His recipient list varies; it’s usually a handful of family members plus whatever addresses he has in his head at the moment.  He decides how many postcards he’s going to send by how many he buys, and he typically buys eight or so wherever he sees them being sold.  The last time we were in Arizona, for example, he ended up with approximately forty postcards because we went to a park that had as many gift shops as tourist attractions.

He doesn’t write much – “We are in Arizona, and it’s 95 degrees.  This postcard has a cactus on the front because you’re pretty fly for a cacti.” – and he never expects a card in return.  Every once in a while someone will send one back on their own travels, and he will read it several times before hanging it in a place of prominence either by his bedside or in his office.

Kyle’s two biggest postcard fans are named Harrison and Louis, and both are under the age of five.  Kyle once sent Harrison a postcard with a frontiersman on the front, and that little fella was absolutely convinced that said frontiersman was Kyle and carried the card around for a week.  Louis, on the other hand, wants to immediately travel to whatever place the postcard is promoting.

I fell in love with Kyle, in part, because of postcards.  I had just started my current job (I’m a marketing director) and was asked to host a booth at an aviation conference and trade show in Minot.  Instead of the usual promotional items, I decided that I would print up a bunch of postcards with my firm’s logo and pithy taglines (“Making Magic in the Magic City!”) and let people “mail” them via a (very cute) mailbox (that I spent a very long time building).  At the end of the show, I would stamp all of the postcards and send them off to their lucky recipients.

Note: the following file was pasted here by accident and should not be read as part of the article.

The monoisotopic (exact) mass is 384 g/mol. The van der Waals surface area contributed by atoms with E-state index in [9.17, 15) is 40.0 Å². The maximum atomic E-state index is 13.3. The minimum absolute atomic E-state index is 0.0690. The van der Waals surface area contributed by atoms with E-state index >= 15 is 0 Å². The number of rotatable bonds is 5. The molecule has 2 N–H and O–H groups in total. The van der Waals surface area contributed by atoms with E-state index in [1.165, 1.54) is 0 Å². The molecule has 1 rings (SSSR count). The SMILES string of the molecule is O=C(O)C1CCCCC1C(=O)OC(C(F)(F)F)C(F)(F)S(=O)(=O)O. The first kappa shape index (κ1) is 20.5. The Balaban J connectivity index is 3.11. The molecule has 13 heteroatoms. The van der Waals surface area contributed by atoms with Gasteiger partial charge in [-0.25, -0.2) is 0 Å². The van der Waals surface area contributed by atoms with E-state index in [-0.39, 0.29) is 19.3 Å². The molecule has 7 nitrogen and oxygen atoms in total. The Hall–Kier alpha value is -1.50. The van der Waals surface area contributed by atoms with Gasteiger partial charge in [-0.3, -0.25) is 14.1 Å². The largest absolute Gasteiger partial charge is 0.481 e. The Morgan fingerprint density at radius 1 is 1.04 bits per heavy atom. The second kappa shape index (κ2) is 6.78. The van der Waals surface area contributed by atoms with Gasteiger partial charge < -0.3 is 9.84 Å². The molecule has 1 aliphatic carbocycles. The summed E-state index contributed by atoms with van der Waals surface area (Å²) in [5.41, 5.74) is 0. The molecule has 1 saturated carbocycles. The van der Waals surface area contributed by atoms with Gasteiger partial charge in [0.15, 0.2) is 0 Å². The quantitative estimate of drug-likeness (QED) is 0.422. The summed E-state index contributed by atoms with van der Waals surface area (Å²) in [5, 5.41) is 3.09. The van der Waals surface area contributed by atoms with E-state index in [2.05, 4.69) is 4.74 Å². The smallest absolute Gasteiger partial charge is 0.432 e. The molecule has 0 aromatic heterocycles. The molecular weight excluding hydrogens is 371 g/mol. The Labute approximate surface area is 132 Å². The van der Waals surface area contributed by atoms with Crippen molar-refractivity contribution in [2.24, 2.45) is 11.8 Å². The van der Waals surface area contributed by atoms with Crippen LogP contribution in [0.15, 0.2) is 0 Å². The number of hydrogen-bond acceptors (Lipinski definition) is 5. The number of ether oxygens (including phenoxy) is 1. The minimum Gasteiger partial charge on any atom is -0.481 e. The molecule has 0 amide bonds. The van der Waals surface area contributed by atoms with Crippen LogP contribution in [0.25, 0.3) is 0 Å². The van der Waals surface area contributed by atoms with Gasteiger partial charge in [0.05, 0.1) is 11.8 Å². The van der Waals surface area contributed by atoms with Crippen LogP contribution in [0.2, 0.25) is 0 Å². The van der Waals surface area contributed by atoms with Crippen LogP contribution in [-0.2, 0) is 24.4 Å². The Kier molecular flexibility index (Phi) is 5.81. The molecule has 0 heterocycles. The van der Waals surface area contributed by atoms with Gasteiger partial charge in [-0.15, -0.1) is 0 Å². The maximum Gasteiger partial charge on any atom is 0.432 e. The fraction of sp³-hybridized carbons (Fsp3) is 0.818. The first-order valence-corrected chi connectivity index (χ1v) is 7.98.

What I failed to consider was that a bunch of North Dakota aviators would have had career opportunity to send postcards from all sorts of exotic and amazing places, and would henceforth be less inclined to communicate their positioning from a town in which they either A) lived or B) could travel to without needing to stop to go to the bathroom.  I mailed one postcard from that conference – to myself, with a note that read, “Amanda: next year, bring sunglasses clips.”

Kyle and I met two months later.  Our first weekend away was up to (exotic and amazing) Winnipeg, where we attended the Festival du Voyageur, ate Thai food, and stopped at a store so Kyle could get some postcards.

“Do you like postcards?” I asked him, wary that he had been secretly one of the attendees at the aviation conference and was low-key teasing me.

“Oh, yes,” he said.  “I always send a postcard to Uncle Buddy.”

Kyle’s paternal great-uncle was a gentleman named Dominic, who everyone called Uncle Buddy.  Uncle Buddy contracted polio as a boy and lived in a care home most of his life.  After she married my father-in-law, my mother-in-law, Jean, took to mailing Uncle Buddy a postcard whenever the family went on a vacation.  Uncle Buddy was pretty much non-verbal, but he liked the postcards so much that he called Jean “Postcard.”  When Kyle moved to the United States, he also started sending Uncle Buddy postcards – tossing a few extra in the mail for his grandpa, parents, and brothers at the same time.